Spring blossom

posted in: Flowers and plants, Trees, Worcestershire | 0

Had I shaped myself and gone out first thing, I could have photographed this cherry plum blossom in lovely warm early spring sunshine. There’s a reasonable chance that I’d have found some invertebrates too. Sadly, by the time I peeled myself away from my desk at around lunch time, it was dark and cold, and literally blowing a gale.

This is the first cherry plum tree in the village to come into flower this year. It’s growing in the hedgerow a little way along the lane from our house, which is separated from the road by a ditch and a high, steeply banked verge. The verge is muddy and slippery, and I am older than I used to be, and it took me two attempts to get onto the top of the bank. Once there the wind hit me, I caught my foot on a bramble, and I very nearly lost my balance and fell. Eyeing the tarmac below me, and a couple of approaching neighbours, out taking exercise, who were watching in the apparent expectation of imminent entertainment, I found myself thinking that the photographer is not a creature of the air:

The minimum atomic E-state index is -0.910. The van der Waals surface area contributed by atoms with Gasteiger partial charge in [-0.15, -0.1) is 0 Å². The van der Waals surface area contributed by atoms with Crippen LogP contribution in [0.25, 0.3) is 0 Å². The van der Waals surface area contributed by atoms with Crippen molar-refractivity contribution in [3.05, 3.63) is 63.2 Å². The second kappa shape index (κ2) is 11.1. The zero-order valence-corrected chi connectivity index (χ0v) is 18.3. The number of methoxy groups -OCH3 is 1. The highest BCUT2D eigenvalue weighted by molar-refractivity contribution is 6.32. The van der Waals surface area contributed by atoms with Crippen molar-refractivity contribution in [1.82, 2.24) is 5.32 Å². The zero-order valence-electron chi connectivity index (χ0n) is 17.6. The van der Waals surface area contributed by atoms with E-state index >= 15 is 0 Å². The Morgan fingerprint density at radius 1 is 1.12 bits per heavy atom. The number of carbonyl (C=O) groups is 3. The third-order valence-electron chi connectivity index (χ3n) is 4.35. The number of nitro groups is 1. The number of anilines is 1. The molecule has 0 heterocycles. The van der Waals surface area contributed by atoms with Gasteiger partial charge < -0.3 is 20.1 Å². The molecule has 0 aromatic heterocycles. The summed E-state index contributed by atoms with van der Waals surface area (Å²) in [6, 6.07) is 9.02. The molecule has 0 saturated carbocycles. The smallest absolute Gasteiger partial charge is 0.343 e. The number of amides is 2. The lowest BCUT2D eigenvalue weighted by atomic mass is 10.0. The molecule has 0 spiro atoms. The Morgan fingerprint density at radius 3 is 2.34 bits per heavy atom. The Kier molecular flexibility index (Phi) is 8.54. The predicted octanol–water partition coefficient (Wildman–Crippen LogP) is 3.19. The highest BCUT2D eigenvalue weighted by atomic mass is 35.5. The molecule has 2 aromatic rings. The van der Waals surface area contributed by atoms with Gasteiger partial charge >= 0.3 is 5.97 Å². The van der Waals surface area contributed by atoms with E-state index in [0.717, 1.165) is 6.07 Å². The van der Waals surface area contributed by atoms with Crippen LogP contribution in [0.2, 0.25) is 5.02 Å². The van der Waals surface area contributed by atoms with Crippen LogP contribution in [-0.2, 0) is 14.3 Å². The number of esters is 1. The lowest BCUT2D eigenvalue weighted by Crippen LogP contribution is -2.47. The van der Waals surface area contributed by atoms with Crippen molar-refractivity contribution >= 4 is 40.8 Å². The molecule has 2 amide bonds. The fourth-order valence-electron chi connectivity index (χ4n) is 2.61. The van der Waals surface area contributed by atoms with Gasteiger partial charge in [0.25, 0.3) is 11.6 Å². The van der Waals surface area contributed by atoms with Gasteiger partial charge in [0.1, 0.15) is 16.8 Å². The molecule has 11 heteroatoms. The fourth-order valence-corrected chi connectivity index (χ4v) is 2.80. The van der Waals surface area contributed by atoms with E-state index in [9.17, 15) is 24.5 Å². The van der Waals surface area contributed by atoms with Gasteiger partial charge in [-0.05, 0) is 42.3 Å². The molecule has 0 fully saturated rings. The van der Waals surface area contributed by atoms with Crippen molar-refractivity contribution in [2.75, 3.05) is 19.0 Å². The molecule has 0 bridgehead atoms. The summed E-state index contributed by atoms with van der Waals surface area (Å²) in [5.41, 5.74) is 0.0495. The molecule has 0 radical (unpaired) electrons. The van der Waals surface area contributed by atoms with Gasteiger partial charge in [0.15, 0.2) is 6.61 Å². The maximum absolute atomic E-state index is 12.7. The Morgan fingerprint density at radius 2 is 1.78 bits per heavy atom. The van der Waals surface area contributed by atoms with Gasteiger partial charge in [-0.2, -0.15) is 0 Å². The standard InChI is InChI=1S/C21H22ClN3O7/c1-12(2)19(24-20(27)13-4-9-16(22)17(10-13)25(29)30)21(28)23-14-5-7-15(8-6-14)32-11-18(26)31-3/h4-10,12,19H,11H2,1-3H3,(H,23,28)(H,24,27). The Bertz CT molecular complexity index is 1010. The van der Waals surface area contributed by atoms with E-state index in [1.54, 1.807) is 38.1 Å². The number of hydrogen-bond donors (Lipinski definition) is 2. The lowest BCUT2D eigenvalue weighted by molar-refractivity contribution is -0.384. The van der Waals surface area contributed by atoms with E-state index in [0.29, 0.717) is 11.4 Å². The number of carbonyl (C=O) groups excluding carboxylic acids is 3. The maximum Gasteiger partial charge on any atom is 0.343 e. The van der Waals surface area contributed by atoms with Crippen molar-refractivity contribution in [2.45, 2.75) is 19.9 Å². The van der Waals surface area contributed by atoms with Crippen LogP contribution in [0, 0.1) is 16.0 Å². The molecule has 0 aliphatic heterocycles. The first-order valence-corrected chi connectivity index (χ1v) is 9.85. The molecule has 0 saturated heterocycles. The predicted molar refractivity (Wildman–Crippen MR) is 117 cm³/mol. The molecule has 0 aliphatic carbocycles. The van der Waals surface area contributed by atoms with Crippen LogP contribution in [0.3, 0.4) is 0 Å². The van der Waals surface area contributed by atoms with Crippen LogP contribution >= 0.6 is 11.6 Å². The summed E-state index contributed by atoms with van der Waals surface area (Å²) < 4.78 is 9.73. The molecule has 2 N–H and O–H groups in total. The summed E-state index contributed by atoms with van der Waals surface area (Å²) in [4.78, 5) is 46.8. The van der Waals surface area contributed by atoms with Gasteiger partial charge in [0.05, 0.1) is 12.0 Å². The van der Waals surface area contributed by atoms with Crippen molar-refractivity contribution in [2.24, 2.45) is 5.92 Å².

“Notice that they do not so much fly as…plummet.” (Monty Python: Flying sheep).

Luckily I managed to avert injury, and more importantly embarrassment, by grabbing hold of the tree. I was still clutching it, in a desperate attempt to keep some of the blossom still enough to be photographed, quarter of an hour and two hundred frames later. This is one of just five images that were worth keeping – which at least meant that I didn’t have to spend long this evening processing photos.

In other news, my CV-19 test result was negative. It’s now a week since I received my first dose of the Pfizer vaccine, so I’m half way to the 14 day marker at which – according to a large study in Israel – immunity begins to develop. I know perfectly well that this is science, but after the stress of the last twelve months it feels almost magical, and I’m concentrating hard on not wasting the gift I’ve been given by relaxing into risky behaviour.

Mountaineering up muddy banks in pursuit of photo opportunities doesn’t count, obviously.